Why is the Tiki House closing after 39 years of hosting bands in Pacific Beach? Could it be that the roadhouse couldn't keep up with the much larger bars? Was P.B. becoming too precious for a funky dive like the Tiki House?
Regulars, who sat on stools and empty kegs as they watched bands such as Superunloader, Joey Harris and the Mentals, and the Nards say it was mostly because of the landlord.
“Tiki Dave [Miller, owner] told me the landlord, John Nobel, was jacking up the rent from $5000 to $8000,” says Fish Tacos frontman Rich Kunz. “It was the last place in P.B. that had live music consistently. The 710 Club has bands, but they also have DJs and game nights. The Tiki House was the last place in P.B. that is not a cheesy bar with TV screens all over and a bunch of P.B. douchebags in muscle shirts who came from everywhere but San Diego.
“Dave had that place for more than 30 years,” Kunz told the Reader. “He told me he put $100,000 into the place — all of his retirement — hoping the place would pick back up. He's losing everything. He's barely making rent now. Now it goes up $3000… He's on a month-to-month lease.”
One insider says it is important to note that the Tiki is only 1100 square feet, which means the new rent would be at minimum a jaw dropping $7.25 per square foot. The insider says the same fate befell another Nobel P.B. renter, the Zanzibar Café, which closed five months ago.
“There was a 300-square-foot taco shop two doors down,” says the insider. “They just closed for the same reason. Their new asking rent is $9500.”
Kunz acknowledges that the Tiki is out of place in the new P.B.
“People who are walking outside going to all the dance places don't even think twice about walking into the Tiki. We're talking guys with big muscles who would love to fight if you said anything at all to them. I've been there when the place was packed and then again I might go in on a weekend and there might be seven people.”
Kunz is hopeful his punk-country-surf band could play at a Tiki House should it reopen in a better spot. “It would be nice if Dave could open a new place anywhere but on the Garnet strip.”
Miller says he has a prospective buyer who is looking to buy his business, but, “It's not looking good. Nobel hit him with the $8000 in rent. Nobel rents to all the medical marijuana shops. Those are the only places that will pay him the $8 per square foot. So, he thinks all his properties are worth that. He is making it impossible for me to sell my business because of how much he is charging. To jump that much is absurd.”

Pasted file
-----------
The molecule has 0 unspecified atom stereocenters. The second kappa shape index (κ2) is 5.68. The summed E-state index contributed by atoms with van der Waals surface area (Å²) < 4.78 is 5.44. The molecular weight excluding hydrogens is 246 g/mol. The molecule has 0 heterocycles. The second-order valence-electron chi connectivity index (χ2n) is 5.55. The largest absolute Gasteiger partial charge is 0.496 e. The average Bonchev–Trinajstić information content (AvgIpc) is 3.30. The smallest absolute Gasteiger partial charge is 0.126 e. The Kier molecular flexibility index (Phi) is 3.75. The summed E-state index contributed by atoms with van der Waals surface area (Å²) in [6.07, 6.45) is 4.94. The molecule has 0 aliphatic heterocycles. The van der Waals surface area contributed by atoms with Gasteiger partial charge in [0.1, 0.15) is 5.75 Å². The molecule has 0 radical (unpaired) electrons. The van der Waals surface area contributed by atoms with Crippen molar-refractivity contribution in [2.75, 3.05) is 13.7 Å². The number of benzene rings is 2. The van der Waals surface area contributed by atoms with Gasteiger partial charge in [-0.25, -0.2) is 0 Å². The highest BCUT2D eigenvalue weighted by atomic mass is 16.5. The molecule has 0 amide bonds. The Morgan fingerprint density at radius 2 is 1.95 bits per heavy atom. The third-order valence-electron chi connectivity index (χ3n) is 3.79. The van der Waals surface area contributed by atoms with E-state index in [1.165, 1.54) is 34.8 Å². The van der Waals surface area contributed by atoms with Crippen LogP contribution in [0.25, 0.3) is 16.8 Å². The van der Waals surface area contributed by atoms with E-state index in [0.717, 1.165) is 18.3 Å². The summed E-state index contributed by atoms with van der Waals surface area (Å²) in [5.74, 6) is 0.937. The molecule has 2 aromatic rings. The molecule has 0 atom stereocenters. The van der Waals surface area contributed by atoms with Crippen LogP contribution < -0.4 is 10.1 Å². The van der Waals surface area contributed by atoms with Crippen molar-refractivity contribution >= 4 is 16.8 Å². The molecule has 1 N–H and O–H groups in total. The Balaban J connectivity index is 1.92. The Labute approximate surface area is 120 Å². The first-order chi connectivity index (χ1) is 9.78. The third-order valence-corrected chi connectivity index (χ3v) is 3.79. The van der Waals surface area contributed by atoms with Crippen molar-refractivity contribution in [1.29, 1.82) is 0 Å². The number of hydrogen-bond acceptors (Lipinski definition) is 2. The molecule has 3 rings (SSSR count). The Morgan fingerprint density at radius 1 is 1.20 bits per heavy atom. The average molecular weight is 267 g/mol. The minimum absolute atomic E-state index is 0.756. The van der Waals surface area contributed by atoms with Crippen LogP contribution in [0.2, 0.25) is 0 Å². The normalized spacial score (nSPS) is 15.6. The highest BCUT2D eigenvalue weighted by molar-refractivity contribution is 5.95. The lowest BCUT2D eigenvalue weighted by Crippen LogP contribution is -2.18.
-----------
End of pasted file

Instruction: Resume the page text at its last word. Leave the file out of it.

Miller says he will know October 29 after the prospective new tenant meets with Nobel whether the Tiki House will be sold. If it is sold, he says the Tiki House may continue for another month or two. “It's looking pretty negative... I don't know if it's just [Nobel's] greed or he gets off ruining other people's American dream. Or maybe I hung on too long.”
Miller says he has been with theTiki House since 1974, first as manager and then as owner since 1980. He doesn't think he will reopen elsewhere.
“I'm 64. I'm running out of energy. I'm out of gas mentally, physically, and monetarily. I've put a couple hundred thousand dollars in over the past few years. Either I was too stubborn or too stupid to quit. I wasn't planning to go out this way, but this way I guess I'll be an urban legend,” he says with a laugh.
He says if it is the end, the last day of the Tiki House will be November 2, with bands playing half-hour sets starting at 1 p.m. The Nards, MacAnannys, Deep in the Shed, and Psychic Vacuum are set to play. “I can't even remember all the bands who have played here over the years. I hope they come back.”
Joey Harris says he is both happy and sad. “Dave has been struggling with the martini bars and discos in P.B. for too long, so I'm happy for him. But this is just one more death knell for live rock and roll in San Diego.”
Nobel did not respond to a request for comment.